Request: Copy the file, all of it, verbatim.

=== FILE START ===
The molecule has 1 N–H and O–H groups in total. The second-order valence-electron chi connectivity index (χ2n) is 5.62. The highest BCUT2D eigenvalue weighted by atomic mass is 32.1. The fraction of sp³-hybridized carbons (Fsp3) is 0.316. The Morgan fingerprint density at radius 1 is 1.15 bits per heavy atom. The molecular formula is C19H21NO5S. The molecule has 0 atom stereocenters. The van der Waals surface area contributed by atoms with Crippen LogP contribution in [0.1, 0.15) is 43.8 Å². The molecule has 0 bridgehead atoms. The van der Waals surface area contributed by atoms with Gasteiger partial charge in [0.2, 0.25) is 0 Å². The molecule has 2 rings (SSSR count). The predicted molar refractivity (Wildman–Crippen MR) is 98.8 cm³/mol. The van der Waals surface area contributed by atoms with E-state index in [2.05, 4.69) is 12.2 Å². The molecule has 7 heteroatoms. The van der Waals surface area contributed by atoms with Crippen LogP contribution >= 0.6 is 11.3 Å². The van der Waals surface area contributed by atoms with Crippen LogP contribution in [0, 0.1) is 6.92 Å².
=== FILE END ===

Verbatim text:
The molecule has 1 N–H and O–H groups in total. The second-order valence-electron chi connectivity index (χ2n) is 5.62. The highest BCUT2D eigenvalue weighted by atomic mass is 32.1. The fraction of sp³-hybridized carbons (Fsp3) is 0.316. The Morgan fingerprint density at radius 1 is 1.15 bits per heavy atom. The molecular formula is C19H21NO5S. The molecule has 0 atom stereocenters. The van der Waals surface area contributed by atoms with Crippen LogP contribution in [0.1, 0.15) is 43.8 Å². The molecule has 0 bridgehead atoms. The van der Waals surface area contributed by atoms with Gasteiger partial charge in [0.2, 0.25) is 0 Å². The molecule has 2 rings (SSSR count). The predicted molar refractivity (Wildman–Crippen MR) is 98.8 cm³/mol. The van der Waals surface area contributed by atoms with E-state index in [2.05, 4.69) is 12.2 Å². The molecule has 7 heteroatoms. The van der Waals surface area contributed by atoms with Crippen LogP contribution >= 0.6 is 11.3 Å². The van der Waals surface area contributed by atoms with Crippen LogP contribution in [0, 0.1) is 6.92 Å².